It’s Okay to Be Miserable About Virtual Burning Man — But We Can Have a Cacophony Restoration

Any other year for the past 30 years, crews would be out in the desert by now, building Black Rock City. Instead, this year we have an army of techies putting in long nights to build virtual BRC “Universes” from the ground up.  

They are working so hard, putting so much effort in. They are largely unpaid volunteers wrecking themselves to make communal art projects happen. They are doing what the people who built Black Rock City have always done. We owe them all a debt of gratitude.

But the truth, is I’m not excited. And I do not expect it to work the way we want it to.  

I don’t mean that they should stop, or that their efforts are in vain. Good things will come out of this, for sure. Thirty years from now, Burn Week 2020 may be remembered as a pivotal moment in the cultural and technical development of VR. But I don’t think it will be meaningfully Burning Man.  

I don’t say this in a spirit of negativity or contradiction. I say it in the spirit of perhaps the single most useful thing I ever wrote about our common culture: a post called “It’s Okay to be Miserable at Burning Man.”  

Because if we have to be happy and excited — if those are the only acceptable states of mind — then we don’t really value Radical Self-Expression or Immediacy.  

What I’m saying is — with deep appreciation for the people doing all this work — it’s okay to be miserable about the prospect of virtual Burning Man.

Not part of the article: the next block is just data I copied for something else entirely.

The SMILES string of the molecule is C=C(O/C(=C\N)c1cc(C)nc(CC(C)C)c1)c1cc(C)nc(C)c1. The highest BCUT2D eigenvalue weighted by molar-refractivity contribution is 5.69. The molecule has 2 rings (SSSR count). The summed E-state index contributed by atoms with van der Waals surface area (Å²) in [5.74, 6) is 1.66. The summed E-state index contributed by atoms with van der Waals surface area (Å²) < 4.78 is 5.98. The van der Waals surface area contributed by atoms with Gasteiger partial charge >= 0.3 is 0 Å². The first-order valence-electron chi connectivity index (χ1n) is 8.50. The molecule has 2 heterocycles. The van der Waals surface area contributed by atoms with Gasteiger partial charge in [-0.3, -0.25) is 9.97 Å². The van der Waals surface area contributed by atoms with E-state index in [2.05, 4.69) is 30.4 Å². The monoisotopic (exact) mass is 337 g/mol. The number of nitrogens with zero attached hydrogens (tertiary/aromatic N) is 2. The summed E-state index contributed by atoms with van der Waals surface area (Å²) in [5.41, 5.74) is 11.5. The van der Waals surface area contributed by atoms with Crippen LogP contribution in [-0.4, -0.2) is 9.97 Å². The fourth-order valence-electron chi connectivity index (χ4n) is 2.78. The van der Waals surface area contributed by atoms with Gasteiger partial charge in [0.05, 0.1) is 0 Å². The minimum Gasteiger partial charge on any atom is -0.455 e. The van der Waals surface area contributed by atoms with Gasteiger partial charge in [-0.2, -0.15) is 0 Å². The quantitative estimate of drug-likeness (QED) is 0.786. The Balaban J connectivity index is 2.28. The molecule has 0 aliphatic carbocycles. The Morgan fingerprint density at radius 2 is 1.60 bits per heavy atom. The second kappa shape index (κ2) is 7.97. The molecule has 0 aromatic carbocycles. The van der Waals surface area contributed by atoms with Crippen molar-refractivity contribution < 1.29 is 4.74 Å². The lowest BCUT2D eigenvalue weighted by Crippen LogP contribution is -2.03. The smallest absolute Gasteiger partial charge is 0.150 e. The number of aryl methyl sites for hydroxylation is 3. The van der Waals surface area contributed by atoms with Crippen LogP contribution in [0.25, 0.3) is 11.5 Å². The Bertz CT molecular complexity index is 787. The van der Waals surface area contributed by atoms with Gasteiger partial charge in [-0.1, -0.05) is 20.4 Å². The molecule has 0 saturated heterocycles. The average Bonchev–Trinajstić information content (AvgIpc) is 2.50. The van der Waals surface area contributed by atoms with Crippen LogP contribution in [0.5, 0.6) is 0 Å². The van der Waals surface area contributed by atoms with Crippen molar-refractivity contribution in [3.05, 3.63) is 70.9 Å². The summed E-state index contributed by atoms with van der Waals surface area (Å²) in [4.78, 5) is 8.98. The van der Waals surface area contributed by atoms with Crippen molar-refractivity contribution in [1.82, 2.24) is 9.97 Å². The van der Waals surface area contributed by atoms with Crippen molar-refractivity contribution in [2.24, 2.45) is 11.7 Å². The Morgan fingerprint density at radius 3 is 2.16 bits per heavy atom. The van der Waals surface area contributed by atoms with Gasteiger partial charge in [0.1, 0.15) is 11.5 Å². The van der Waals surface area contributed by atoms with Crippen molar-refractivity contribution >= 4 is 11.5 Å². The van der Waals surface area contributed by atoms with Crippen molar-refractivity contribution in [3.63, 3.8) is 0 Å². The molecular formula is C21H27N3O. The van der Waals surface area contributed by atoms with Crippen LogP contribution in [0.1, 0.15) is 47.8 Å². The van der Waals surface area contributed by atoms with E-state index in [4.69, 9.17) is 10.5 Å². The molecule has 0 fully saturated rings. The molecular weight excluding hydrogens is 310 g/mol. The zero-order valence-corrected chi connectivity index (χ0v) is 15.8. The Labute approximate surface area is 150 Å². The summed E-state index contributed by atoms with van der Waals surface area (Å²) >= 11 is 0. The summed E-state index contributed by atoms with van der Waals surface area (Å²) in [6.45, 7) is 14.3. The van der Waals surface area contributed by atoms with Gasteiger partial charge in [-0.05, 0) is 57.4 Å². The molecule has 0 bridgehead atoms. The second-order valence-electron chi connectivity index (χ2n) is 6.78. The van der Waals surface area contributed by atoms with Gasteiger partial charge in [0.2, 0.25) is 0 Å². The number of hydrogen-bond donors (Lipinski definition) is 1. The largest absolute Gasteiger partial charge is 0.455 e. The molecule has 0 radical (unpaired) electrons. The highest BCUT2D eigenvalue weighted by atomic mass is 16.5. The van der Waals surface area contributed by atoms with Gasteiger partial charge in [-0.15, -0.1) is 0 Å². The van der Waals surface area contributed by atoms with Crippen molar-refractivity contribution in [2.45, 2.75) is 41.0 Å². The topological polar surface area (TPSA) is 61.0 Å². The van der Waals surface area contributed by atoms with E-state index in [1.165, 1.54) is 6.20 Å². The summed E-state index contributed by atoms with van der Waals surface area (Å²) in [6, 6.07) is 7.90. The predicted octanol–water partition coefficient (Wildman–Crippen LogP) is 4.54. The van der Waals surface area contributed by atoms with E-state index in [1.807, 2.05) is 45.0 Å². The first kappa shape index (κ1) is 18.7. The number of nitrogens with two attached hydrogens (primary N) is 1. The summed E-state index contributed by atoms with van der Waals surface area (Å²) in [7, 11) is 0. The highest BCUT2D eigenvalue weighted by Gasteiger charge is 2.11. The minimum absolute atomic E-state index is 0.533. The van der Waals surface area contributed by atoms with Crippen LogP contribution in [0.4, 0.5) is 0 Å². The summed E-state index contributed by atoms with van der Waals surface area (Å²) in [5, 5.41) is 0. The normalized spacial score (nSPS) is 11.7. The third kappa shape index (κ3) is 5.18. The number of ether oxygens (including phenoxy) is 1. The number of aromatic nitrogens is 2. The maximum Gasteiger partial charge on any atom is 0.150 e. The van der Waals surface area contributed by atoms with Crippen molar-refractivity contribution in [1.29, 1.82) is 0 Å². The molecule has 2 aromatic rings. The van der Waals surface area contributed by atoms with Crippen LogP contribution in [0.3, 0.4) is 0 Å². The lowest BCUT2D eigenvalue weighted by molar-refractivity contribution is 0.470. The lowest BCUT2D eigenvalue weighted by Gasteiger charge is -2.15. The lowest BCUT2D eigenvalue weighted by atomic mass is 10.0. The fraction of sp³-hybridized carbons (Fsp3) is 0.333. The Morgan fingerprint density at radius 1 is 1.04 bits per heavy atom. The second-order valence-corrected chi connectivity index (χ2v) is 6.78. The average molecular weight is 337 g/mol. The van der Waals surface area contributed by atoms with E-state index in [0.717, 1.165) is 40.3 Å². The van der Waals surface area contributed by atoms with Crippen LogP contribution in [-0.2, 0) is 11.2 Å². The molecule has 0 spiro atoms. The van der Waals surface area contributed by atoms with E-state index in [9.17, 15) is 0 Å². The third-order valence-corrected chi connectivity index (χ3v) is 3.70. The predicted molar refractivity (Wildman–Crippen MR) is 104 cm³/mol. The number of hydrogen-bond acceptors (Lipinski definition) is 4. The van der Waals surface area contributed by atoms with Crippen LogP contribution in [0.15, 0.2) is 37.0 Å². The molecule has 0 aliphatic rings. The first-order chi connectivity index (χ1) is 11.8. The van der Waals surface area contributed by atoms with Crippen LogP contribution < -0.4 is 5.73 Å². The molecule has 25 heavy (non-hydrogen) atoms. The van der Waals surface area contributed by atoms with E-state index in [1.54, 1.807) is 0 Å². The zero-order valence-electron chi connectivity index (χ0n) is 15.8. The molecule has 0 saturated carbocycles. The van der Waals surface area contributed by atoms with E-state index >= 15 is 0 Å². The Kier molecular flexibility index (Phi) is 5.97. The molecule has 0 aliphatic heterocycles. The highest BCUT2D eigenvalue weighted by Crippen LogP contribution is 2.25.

If that’s what you’re feeling, that’s okay. And I’m right there with you.  

I’m still going to show up and give it a try, God knows I’ve been surprised before. I have my VR headset. But after attending and producing many, many, remote events in the time leading up to this, I’m not excited for the virtual Mutliverse, and I’d like to briefly talk about why and what I think we can do if it isn’t working for us.

What’s the Problem?

The spectacle of Black Rock City has always been the least interesting part for me, and I know I’m not alone in that feeling. The thing that has made this culture important to me is its ability to connect me to other people and create personal breakthroughs and magic moments that are often as ridiculous as they are profound.  

I’m not saying that we can’t do that through the mediation of technology and VR. In fact, I know we can. But I am saying that the medium is more hostile to these experiences, that it takes work to learn how to do it, and I don’t see much evidence that we’ve actually done this work.